Report Date: 1-Apr-2020
Reports on the largest implied volatility (IV) gainers and decliners for the current trading day, organized by underlying symbol and expiration.
Large IV gainers indicate markets are anticipating higher volatility in the future. This may be the result of pending news, earnings and other uncertainty surrounding the underlying security. Decreasing IV is an indication that market participants are willing to sell risk premium and are anticipating that future volatility will subside. Using these key indicators, investors may find valuable trading opportunities by looking for IV gainers or decliners within a key market sector, expiration date or earnings window.
Sort the tables by clicking on specific column headings. For example, click on the Implied Vol Change column to rank symbols from low to high (click again for high to low), and evaluate possible relationships to Important Dates such as Earnings or Events. Search for specific equities by keyword or symbol in the search box. Click on the icons in the Symbols column to view more information on the specific stock.
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|Stock Info||Option Expiration||
Option Implied Move vs. Historical Moves
(6-Year Historical Avg)
Move Based on the options straddle price, the current implied move between now and expiration. Non-directional, could be up or down.
Move Over the past 6 years of observations within the historical distribution, the absolute average move for periods with the same # of days as the current days to go until expiration.
Abs Avg A ratio of the current implied move to the historical absolute average move. 1.0 is equal. Anything above 1.0 suggests the implied move has a greater magnitude than the historical absolute average.
Move Over the past 6 years of observations within the historical distribution, the maximum absolute move (either direction) for periods with the same # of days as the current days to go until expiration.
Abs Max A ratio of the current implied move to the historical absolute maximum move. 1.0 is equal. Anything above 1.0 suggests the implied move has a greater magnitude than the historical absolute maximum.
Click on the Expiration Date to be taken directly to the option chain for that expiration.
Earnings Key: Earnings Today Confirmed Future Earnings Previous Earnings
Market Chameleon's Implied Volatility Movers Report shows how the current implied volatility for a symbol's particular option expiration has changed since the previous day. Calculating the at-the-money implied volatility (ATM IV) is based on the strikes nearest to the at-the-money spot price, and the change represents the difference from the previous day's closing value.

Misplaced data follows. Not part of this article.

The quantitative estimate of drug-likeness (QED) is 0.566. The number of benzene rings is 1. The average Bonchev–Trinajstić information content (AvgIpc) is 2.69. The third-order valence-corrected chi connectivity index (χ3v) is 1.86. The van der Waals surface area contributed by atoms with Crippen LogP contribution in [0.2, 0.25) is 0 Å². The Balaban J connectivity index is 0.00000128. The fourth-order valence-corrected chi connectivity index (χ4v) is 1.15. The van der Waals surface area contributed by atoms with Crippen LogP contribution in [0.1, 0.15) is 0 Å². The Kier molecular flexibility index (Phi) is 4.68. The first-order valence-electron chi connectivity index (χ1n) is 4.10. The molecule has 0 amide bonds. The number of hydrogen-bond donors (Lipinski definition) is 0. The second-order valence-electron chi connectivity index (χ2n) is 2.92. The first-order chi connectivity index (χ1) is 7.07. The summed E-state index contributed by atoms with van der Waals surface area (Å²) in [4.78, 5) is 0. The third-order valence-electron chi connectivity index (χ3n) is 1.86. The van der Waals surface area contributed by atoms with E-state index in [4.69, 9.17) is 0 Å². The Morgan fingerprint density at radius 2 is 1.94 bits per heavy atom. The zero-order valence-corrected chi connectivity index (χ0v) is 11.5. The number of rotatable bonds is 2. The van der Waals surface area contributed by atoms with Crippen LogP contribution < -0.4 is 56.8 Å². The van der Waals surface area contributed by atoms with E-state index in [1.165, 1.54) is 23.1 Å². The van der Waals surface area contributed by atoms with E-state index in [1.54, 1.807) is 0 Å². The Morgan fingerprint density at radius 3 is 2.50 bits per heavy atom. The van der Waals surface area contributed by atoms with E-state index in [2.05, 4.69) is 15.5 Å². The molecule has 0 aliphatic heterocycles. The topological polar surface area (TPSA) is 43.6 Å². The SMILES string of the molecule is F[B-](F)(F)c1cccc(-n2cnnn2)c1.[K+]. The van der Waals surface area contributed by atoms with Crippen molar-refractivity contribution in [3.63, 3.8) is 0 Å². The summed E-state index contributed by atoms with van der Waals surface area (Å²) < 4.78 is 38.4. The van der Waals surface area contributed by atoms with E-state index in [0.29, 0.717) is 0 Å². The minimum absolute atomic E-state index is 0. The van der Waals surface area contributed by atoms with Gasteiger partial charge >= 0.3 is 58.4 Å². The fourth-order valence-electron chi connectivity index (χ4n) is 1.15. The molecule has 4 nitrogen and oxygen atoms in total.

When comparing the current IV level to the previous day's closing value, a "mover" would be considered any option expiration where the market activity has caused a significant change in calculated IV. When the IV has increased for a particular expiration, this indicates that the options' premiums are getting more expensive, perhaps because demand to buy the options is high or the market is expecting increased activity before the options expire. When IV has decreased, this would suggest that option premiums have gotten less expensive.
At Market Chameleon, we specialize in options trading activity. And options trading is built around volatility. Volatility, in simple terms, is
how much the stock price moves over a certain period of time -- it doesn't necessarily have to be in any particular direction, up or down. The price
of an option is calculated using an expected volatility figure (along with strike, spot price, interest rate, and time left until expiration).
Implied Volatility, then, is taking the market's current options prices and converting it into that volatility figure.
In this report, we take the market's current options prices and convert them into an implied percentage move. This helps us to simplify what we're looking at. It tells us, between now and expiration, roughly how far up or down are options traders expecting the stock price to move? If a stock is currently $100 and the implied move is 10%, that suggests traders are expecting the stock price to move either up or down $10 by the time the options expire.
Just like stock price, knowing whether implied volatility is high or low is dependent upon the history of that symbol. In this report, we calculate the
implied moves (explained in the question above) and compare the current implied move against the history of how this stock has moved in the past.
We compare it against a 6-year distribution, looking at how the stock has moved over time periods that match the same length of time as the current expiration.
If there are 8 days to go until expiration, we look at the stock's price movements over 8-day periods.
As an example, if the current expiration's implied move is 5% over the next 8 days, but the historical data is telling us that the stock on average only moves 3% (in either direction) over an 8-day period, then this would be considered high, relative to the historical. How high or low it is relative to historical is expressed as a ratio in the table above.
On Market Chameleon's Implied Volatility Movers Report, we try to give you a sense for the range of possibilities for the stock price's movements
between now and expiration. Having the average price move is good, but also showing you the maximum price move gives you an idea for
how far the stock has moved at its most extreme.
We display to you in the table above the maximum stock movement (by magnitude, so direction doesn't matter, up or down) over the past 6 years for the same time period. You can then compare the current implied move against the historical maximum, with a value displayed in a ratio above.